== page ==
Last week Michael Cohen, as part of a plea deal with Special Counsel Robert Mueller, said he’d lied to Congress about negotiations involving the development of Trump Tower Moscow. Those discussions, according to Cohen, went on longer than he led Congress to believe: They ended in June 2016, well after Donald Trump had locked up the Republican nomination.
And thanks to that public revelation, we now have a way to get directly to Trump’s role in the conspiracy that doesn’t rely on reports citing anonymous government officials or the Steele dossier. This is all evidence that we know.
1. Don Jr.’s Trump Tower meeting was in June 2016.
2. It concerned lifting sanctions on Russia, including on Russian banks, in return for dirt on Clinton.
3. Trump needed bank sanctions lifted to do any Trump Tower deal in Moscow.
4. Per Cohen, we know the Trump Tower Moscow negotiations also ended in June 2016—the same month as Don Jr.’s Trump Tower meeting.
Most importantly, though: 5. Trump, as CEO, who had given negotiations the go-ahead initially, would have had to agree to end those negotiations personally.
This timing—both Trump Tower agreements in June 2016; one closing exactly as the other one opens—means the only fact that we need to know (which it’s pretty much assured Mueller does know) is when Trump learned about what was discussed, or what would be discussed, in Don Jr.’s Trump Tower meeting. (That is, the deal for lifting sanctions.)
To put it simply: This is one concrete instance where Trump shifted his campaign interests and business interests to work on behalf of Russia.
It’s worth mentioning here that Trump had tried to do a Trump Tower Moscow deal earlier, after his 2013 Moscow visit during the Miss Universe pageant. The people he tried to do that deal with—Russian real estate developers Aras and Emin Agalarov—just so happened to be the same people who set up the June 2016 Trump Tower meeting with Don Jr.
We also see June 2016 as at least one certain point where the hacking conspiracy and the business conspiracy sync. Also note that both of those plans went through Putin, and both also went through Trump’s developer friends.
Now, it was evident from the jump that Trump didn’t want to be president. He clearly still doesn’t. In fact, Steve Bannon told Michael Wolff for the book Fire and Fury that on election night, he saw Trump morph from “a disbelieving Trump and then into a horrified Trump.” Wolff added that “Melania was in tears—and not of joy.” Or simply just watch Trump’s reaction for yourself.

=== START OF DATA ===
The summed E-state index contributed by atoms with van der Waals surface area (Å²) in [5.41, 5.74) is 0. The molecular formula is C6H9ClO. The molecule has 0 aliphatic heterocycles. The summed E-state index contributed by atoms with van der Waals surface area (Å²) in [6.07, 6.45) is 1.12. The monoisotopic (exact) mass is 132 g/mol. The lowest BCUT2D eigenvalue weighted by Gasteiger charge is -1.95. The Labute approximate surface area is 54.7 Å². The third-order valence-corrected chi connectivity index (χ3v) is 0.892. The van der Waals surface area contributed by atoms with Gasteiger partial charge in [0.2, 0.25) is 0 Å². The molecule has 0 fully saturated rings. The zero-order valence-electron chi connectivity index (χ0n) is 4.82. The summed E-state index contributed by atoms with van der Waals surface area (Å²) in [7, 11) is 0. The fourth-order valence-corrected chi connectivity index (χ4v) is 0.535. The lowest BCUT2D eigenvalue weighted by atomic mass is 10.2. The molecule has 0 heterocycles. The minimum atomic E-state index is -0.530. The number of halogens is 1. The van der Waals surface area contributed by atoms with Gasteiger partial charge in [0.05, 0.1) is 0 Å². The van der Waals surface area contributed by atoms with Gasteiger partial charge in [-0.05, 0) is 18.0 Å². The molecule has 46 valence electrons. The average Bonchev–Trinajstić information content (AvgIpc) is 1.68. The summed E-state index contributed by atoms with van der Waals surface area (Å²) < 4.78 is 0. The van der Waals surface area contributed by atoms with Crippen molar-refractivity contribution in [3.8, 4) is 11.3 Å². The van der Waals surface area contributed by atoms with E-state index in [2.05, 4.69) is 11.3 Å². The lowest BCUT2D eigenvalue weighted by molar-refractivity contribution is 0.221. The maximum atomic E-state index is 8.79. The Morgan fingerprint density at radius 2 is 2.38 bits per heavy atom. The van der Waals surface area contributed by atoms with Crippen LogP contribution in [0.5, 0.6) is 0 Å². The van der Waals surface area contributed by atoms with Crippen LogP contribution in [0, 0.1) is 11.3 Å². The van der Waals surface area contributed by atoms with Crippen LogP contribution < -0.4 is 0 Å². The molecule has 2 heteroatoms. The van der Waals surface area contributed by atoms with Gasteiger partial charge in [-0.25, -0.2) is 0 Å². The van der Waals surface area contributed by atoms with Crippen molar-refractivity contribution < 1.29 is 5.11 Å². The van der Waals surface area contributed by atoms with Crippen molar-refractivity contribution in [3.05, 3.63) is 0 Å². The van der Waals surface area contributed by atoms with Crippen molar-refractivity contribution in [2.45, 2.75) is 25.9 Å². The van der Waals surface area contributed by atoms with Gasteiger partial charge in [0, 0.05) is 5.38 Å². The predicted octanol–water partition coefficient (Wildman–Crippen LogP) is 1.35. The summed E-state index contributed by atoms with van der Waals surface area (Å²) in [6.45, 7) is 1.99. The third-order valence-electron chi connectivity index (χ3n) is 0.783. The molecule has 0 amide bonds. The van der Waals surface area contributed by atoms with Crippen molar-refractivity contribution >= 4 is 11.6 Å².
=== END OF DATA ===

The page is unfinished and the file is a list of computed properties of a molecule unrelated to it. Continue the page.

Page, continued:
But it also seems like Putin didn’t care whether Trump won. Sure Putin wanted sanctions lifted, but above all he wanted to to destabilize the U.S. and the Western order (as well as humiliate Hillary Clinton). So even if Trump lost, Putin over the course of 2016 successfully created a massive rift in U.S. politics and government that would have crippled a potential Clinton presidency. (Remember also Trump’s threats to call the election “rigged” if Clinton won.) Though Putin wouldn’t have gotten sanctions relief out of a Trump loss, he would have gotten a lot from this investment anyway. And it would have been thanks to Trump.
And Putin did indeed thank Trump before the election was over.
On Election Day, when no one including Trump thought he would win, Russia extended four Trump trademarks, including for hotels. Again: on Election Day.
And just a few days ago, Trump defended his choice to pursue deals in Russia by saying, “There was a good chance I wouldn’t have won,” and so would have missed out on business deals. But Trump has until now always denied he was doing business in Russia. He’s also repeatedly mocked 2016 election polls for anticipating he would lose.
I’m certain that there’s more evidence of Trump’s role in the many other dimensions of the conspiracy, but in light of the recent news from Cohen, this route seems likely the first that the public will see of Trump’s personal involvement. Obviously Cohen knows all these answers, and so would Mueller.